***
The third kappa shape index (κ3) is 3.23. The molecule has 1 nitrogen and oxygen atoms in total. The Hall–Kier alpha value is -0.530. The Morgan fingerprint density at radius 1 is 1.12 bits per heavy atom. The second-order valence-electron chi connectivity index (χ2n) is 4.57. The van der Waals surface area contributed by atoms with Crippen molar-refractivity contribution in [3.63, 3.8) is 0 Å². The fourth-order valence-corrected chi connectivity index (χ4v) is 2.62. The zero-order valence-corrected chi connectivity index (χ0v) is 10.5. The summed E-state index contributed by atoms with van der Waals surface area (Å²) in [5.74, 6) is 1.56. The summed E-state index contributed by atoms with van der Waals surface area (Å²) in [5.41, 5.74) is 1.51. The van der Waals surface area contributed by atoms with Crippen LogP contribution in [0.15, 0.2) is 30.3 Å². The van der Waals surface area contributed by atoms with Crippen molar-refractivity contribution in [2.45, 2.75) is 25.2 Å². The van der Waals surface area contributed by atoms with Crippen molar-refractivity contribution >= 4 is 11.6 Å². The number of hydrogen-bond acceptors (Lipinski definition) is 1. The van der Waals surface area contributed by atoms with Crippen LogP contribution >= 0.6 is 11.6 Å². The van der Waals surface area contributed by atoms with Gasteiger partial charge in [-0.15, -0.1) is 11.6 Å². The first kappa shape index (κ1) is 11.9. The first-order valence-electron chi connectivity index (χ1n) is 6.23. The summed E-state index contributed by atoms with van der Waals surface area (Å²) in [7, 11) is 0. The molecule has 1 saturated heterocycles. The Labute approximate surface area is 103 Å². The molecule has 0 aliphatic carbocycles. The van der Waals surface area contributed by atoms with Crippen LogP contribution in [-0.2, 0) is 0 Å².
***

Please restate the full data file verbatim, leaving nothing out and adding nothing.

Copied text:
The third kappa shape index (κ3) is 3.23. The molecule has 1 nitrogen and oxygen atoms in total. The Hall–Kier alpha value is -0.530. The Morgan fingerprint density at radius 1 is 1.12 bits per heavy atom. The second-order valence-electron chi connectivity index (χ2n) is 4.57. The van der Waals surface area contributed by atoms with Crippen molar-refractivity contribution in [3.63, 3.8) is 0 Å². The fourth-order valence-corrected chi connectivity index (χ4v) is 2.62. The zero-order valence-corrected chi connectivity index (χ0v) is 10.5. The summed E-state index contributed by atoms with van der Waals surface area (Å²) in [5.74, 6) is 1.56. The summed E-state index contributed by atoms with van der Waals surface area (Å²) in [5.41, 5.74) is 1.51. The van der Waals surface area contributed by atoms with Crippen LogP contribution in [0.15, 0.2) is 30.3 Å². The van der Waals surface area contributed by atoms with Crippen molar-refractivity contribution in [2.45, 2.75) is 25.2 Å². The van der Waals surface area contributed by atoms with Crippen molar-refractivity contribution >= 4 is 11.6 Å². The number of hydrogen-bond acceptors (Lipinski definition) is 1. The van der Waals surface area contributed by atoms with Crippen LogP contribution >= 0.6 is 11.6 Å². The van der Waals surface area contributed by atoms with Gasteiger partial charge in [-0.15, -0.1) is 11.6 Å². The first kappa shape index (κ1) is 11.9. The first-order valence-electron chi connectivity index (χ1n) is 6.23. The summed E-state index contributed by atoms with van der Waals surface area (Å²) in [7, 11) is 0. The molecule has 1 saturated heterocycles. The Labute approximate surface area is 103 Å². The molecule has 0 aliphatic carbocycles. The van der Waals surface area contributed by atoms with Crippen LogP contribution in [-0.2, 0) is 0 Å².